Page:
Animal masks, headless budgies and reptile skeletons are frequent sights in the photography of contemporary Australian artists Polixeni Papapetrou and Petrina Hicks. While each artist favours elements of the performative in their work, stylistically they are opposites. Papapetrou’s images are resplendent with richly textured backdrops while Hicks submerges her subjects in luminescent white and sparse interiors. In the concurrent solo exhibitions Olympia and Bleached Gothic, the National Gallery of Victoria (NGV) have highlighted significant portions of their work.
Throughout the two decades she practiced photography, Papapetrou, who passed away in 2018, produced images imbued with a darkly beguiling magic. Influenced by Diane Arbus, an American photographic artist known for her black and white portraits of people living on the outskirts of conservative 1960s society, Papapetrou spent her early days photographing circus performers, body builders and Elvis impersonators. Already well versed in staging and costumes, following the birth of her first child Papapetrou’s images became populated with more elaborate sets and costumes, fabricating fairytale, dreamlike environments. Increasingly, she began to include her young daughter in her portraits, and it is a selection of these images that we see in Olympia.
Curated by the NGV’s senior curator of photography, Susan van Wyk, the exhibition covers the time between Olympia’s birth in 1997 and Papapetrou’s death in 2018. Throughout Olympia, Papapetrou’s manipulation of painted sets and costumes morph into depictions of transitory states and the momentary slippage between reality and imagination. “For Poli, the sets allowed a richer exploration of stories and it also created a space for her models, who were children, to enact the stories,” says Van Wyk. “Being children, they were able to respond to the studio spaces, props and settings as though they were real.”
Discussing why she began to include children in her work, in a series of interviews conducted at her home studio in 2012 and 2013 Papapetrou revealed to curator and friend Natalie King, “When I gave birth to my daughter Olympia in 1997, a feeling of sadness swept over me because I understood that with birth comes death; birth and death are intertwined. It became important for me to photograph my children in a way that made their age and character elastic.” In doing so, Papapetrou created a vast visual documentation of the mystery, power and physical metamorphosis that takes place during the journey from childhood to adult life.
In a similar way to Papapetrou, Petrina Hicks also engages in meticulous staging to produce portraits imbued with a marble-like beauty. Spanning the trajectory of her photographic practice since 2003, Bleached Gothic is curated by Dr Isobel Crombie, assistant director of curatorial and collection management at the NGV, and contains over 40 photographs and videos. Harking back to Hicks’s former career as a commercial photographer, the crisp veneer of her images recalls slick advertising campaigns and glossy fashion magazine spreads. Seeking to reassess what it means to be female, Hicks’s images appear unblemished, yet on closer inspection, reveal imperfections cracking into their luminous façade. “There are blemishes in the seemingly faultless models,” says Crombie. “A fading bruise, a wound or tousled hair – all is not as perfect as it first appears.” Intensifying the visual impact of her pristinely flawed images, several of Hicks’s photographs have been reproduced in the gallery space as wallpaper panels reaching from floor to ceiling.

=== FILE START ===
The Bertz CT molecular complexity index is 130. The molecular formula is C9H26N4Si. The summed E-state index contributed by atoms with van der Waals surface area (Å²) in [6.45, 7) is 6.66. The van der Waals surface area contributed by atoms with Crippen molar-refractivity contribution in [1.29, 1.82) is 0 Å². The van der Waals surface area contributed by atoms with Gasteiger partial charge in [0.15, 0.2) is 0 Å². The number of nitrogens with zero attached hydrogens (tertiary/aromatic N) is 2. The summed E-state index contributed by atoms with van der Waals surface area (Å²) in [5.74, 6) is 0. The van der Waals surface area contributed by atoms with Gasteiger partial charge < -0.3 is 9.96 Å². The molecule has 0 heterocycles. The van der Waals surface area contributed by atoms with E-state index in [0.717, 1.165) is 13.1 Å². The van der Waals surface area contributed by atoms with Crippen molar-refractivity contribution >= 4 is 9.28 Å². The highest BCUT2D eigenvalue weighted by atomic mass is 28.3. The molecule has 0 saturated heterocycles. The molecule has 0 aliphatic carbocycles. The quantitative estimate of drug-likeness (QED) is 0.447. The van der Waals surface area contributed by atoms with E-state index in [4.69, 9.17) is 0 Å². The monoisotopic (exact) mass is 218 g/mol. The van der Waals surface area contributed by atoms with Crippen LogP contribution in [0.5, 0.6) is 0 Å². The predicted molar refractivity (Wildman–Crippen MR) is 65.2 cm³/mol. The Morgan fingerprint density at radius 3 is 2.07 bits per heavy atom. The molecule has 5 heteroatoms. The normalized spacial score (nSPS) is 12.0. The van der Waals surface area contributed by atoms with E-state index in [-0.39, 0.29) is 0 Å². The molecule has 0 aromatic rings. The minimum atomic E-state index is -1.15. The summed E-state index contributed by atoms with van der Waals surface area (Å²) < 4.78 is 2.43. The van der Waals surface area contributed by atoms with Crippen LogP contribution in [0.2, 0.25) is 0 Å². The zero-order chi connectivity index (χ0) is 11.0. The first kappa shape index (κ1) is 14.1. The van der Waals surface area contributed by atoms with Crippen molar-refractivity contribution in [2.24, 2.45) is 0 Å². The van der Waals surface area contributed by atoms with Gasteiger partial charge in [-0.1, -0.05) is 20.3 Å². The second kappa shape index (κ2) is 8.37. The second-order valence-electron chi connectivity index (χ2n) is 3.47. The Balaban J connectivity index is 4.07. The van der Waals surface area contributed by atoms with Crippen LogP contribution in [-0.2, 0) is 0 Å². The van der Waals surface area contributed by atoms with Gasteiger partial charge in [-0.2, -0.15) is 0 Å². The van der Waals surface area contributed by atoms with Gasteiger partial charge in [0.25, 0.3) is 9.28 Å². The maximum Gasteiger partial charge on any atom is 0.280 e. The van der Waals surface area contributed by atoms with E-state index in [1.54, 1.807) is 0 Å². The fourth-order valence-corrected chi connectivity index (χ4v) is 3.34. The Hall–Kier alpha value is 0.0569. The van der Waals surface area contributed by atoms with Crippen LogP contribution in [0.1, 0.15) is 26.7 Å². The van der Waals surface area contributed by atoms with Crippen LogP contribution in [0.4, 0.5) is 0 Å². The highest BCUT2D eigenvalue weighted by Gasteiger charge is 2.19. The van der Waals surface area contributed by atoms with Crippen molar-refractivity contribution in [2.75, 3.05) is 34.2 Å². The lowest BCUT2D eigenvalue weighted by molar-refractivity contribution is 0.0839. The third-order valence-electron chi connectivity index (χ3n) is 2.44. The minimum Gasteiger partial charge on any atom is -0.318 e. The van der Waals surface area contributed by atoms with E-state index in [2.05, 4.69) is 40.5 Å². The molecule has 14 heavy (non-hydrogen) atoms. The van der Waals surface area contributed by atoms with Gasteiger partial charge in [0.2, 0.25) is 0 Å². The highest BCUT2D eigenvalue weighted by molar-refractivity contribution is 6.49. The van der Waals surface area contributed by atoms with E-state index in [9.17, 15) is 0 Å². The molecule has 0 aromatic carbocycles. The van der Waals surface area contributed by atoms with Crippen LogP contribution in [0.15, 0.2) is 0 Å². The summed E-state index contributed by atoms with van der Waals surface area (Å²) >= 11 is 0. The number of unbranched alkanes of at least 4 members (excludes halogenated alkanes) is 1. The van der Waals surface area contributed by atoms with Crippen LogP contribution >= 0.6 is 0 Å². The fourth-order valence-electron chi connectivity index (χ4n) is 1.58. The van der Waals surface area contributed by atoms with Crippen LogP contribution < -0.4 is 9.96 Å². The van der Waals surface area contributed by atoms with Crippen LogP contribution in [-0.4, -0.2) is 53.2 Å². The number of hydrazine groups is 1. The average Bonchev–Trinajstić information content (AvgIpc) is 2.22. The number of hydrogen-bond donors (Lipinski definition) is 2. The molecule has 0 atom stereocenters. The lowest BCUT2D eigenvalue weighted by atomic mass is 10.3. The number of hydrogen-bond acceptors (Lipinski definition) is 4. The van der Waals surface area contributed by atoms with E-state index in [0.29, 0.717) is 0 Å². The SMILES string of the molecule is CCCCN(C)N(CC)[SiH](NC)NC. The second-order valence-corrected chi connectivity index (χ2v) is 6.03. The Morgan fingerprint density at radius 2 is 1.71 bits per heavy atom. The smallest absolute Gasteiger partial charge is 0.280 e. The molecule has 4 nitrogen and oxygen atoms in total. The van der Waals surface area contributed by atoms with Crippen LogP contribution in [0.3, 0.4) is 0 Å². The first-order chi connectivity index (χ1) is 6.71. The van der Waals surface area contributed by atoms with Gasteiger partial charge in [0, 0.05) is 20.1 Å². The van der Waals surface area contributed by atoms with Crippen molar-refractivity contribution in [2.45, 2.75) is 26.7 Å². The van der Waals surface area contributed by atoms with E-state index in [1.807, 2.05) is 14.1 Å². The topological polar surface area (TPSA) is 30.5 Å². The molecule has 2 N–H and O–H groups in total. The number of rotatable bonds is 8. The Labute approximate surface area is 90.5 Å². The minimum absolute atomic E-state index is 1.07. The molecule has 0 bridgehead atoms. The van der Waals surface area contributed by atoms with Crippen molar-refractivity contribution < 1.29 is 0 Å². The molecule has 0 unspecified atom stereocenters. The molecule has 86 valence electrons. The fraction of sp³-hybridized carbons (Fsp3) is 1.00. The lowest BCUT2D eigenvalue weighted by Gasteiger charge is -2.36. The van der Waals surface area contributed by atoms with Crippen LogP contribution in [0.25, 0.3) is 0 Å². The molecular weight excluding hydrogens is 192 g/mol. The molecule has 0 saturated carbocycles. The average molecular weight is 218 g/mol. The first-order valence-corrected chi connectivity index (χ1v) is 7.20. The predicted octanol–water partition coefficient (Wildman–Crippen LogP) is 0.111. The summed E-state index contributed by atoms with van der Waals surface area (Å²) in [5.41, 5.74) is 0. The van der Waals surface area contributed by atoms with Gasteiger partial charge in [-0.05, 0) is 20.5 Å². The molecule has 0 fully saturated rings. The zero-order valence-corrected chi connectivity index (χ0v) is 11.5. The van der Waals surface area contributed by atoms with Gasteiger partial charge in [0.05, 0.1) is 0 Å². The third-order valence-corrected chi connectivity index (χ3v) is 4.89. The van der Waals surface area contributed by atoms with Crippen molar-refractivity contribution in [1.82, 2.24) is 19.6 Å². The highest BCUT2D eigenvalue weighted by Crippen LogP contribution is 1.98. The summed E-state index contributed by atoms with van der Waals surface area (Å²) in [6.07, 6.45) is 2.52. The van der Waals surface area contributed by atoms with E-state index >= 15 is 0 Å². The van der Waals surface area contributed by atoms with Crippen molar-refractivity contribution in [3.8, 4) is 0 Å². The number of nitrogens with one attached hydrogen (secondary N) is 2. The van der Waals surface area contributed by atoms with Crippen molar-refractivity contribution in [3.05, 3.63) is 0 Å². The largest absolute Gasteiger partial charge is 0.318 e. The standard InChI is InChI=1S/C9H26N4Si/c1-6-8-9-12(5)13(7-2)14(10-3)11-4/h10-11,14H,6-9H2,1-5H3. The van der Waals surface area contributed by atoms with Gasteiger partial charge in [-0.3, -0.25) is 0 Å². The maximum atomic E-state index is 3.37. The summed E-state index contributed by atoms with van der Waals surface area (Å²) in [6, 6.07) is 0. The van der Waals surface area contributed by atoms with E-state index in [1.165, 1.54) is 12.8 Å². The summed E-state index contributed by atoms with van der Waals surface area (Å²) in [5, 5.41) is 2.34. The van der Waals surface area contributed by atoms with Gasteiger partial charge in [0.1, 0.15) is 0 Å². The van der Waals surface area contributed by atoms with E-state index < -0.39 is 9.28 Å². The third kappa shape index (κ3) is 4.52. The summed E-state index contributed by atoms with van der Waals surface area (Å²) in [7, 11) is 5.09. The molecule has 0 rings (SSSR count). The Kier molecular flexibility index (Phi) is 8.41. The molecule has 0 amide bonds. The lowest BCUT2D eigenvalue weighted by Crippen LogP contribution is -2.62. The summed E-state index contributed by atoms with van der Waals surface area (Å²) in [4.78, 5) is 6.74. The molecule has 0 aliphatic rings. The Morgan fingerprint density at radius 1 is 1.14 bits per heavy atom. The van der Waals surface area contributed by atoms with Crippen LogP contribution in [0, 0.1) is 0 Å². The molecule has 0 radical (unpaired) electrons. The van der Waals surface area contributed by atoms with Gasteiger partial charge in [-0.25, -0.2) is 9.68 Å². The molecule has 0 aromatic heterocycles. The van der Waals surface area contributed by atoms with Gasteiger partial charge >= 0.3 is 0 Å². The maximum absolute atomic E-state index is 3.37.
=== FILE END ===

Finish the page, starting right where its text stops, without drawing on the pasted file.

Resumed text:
Crombie points out some viewers can be quick to assume Hicks’s images are about blossoming sexuality with their appealing pastel colour palette and props of shells, birds and wolf-like dogs. Referencing Venus, 2013, a portrait of a white-haired girl holding a huge conch shell over her face, Crombie explains Hicks’s intent goes deeper than that, ultimately challenging how women and children are visually represented in culture and history. “Her work often disrupts the symbols and imagery associated with the female form, ideals generally created by male artists and critics,” Crombie says. “For Hicks, a work like Venus is much more personal and less sexual. It suggests to her a woman obscuring her identity with an object symbolic of her womb, as if asking, ‘is this all I am, a walking womb?’”
Accompanying the exhibitions and shedding new light on each artist’s practice are two extensive monographs. Bleached Gothic is the first survey exhibition of Hicks’s career, and for the exhibition monograph, the NGV have combined full-page images from Bleached Gothic with excerpts of poetry by Sylvia Plath. For Olympia, the NGV worked closely with Papapetrou’s family to produce an intimate insight into her creative process. Her children, Olympia and Solomon, write about how they came to collaborate with their mother and Papapetrou’s husband, Robert Nelson, and detail the road trips the family would take to find the perfect outdoor location for a photoshoot. Susan van Wyk says compiling the monograph after Papapetrou’s death in 2018 was a moving and memorable experience. “Having all the family contributing essays to the book has made it become a very personal thing. Now Poli is gone, this book feels especially important.”
This article was originally published in the September/October 2019 print edition of Art Guide Australia.
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